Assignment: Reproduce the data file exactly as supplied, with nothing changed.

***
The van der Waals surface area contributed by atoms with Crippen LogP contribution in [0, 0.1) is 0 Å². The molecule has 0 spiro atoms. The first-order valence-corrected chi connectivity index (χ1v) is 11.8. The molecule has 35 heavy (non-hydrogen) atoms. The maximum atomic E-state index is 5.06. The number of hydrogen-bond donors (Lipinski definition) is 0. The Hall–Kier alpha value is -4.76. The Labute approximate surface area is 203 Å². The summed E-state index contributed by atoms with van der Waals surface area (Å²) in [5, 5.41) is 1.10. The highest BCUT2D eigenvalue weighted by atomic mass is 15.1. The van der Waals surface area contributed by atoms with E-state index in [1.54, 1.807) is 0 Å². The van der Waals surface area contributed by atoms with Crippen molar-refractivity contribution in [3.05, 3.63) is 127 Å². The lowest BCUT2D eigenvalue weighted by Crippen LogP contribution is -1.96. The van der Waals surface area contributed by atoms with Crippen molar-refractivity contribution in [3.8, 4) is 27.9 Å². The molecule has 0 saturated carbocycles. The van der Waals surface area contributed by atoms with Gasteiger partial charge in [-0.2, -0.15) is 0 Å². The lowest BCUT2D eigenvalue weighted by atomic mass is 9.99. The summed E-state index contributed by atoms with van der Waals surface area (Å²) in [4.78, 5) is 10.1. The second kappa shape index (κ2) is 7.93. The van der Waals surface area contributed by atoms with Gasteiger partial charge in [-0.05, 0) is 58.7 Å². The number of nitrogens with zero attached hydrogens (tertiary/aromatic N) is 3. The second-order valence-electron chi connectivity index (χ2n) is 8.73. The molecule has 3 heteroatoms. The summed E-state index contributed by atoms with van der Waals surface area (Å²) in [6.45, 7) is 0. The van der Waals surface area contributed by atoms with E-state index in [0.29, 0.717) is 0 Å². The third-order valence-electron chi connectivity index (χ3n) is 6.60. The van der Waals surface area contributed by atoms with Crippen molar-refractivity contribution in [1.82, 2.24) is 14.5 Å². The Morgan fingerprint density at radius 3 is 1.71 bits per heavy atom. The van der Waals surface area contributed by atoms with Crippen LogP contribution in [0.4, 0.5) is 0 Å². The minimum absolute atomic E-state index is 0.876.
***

The van der Waals surface area contributed by atoms with Crippen LogP contribution in [0, 0.1) is 0 Å². The molecule has 0 spiro atoms. The first-order valence-corrected chi connectivity index (χ1v) is 11.8. The molecule has 35 heavy (non-hydrogen) atoms. The maximum atomic E-state index is 5.06. The number of hydrogen-bond donors (Lipinski definition) is 0. The Hall–Kier alpha value is -4.76. The Labute approximate surface area is 203 Å². The summed E-state index contributed by atoms with van der Waals surface area (Å²) in [5, 5.41) is 1.10. The highest BCUT2D eigenvalue weighted by atomic mass is 15.1. The van der Waals surface area contributed by atoms with E-state index in [1.54, 1.807) is 0 Å². The van der Waals surface area contributed by atoms with Crippen molar-refractivity contribution in [3.05, 3.63) is 127 Å². The lowest BCUT2D eigenvalue weighted by Crippen LogP contribution is -1.96. The van der Waals surface area contributed by atoms with Crippen molar-refractivity contribution in [3.8, 4) is 27.9 Å². The molecule has 0 saturated carbocycles. The van der Waals surface area contributed by atoms with Gasteiger partial charge in [-0.2, -0.15) is 0 Å². The lowest BCUT2D eigenvalue weighted by atomic mass is 9.99. The summed E-state index contributed by atoms with van der Waals surface area (Å²) in [4.78, 5) is 10.1. The second kappa shape index (κ2) is 7.93. The van der Waals surface area contributed by atoms with Gasteiger partial charge in [-0.05, 0) is 58.7 Å². The number of nitrogens with zero attached hydrogens (tertiary/aromatic N) is 3. The second-order valence-electron chi connectivity index (χ2n) is 8.73. The molecule has 3 heteroatoms. The summed E-state index contributed by atoms with van der Waals surface area (Å²) in [6.45, 7) is 0. The van der Waals surface area contributed by atoms with E-state index in [0.29, 0.717) is 0 Å². The third-order valence-electron chi connectivity index (χ3n) is 6.60. The van der Waals surface area contributed by atoms with Crippen molar-refractivity contribution in [1.82, 2.24) is 14.5 Å². The Morgan fingerprint density at radius 3 is 1.71 bits per heavy atom. The van der Waals surface area contributed by atoms with Crippen LogP contribution in [0.4, 0.5) is 0 Å². The minimum absolute atomic E-state index is 0.876.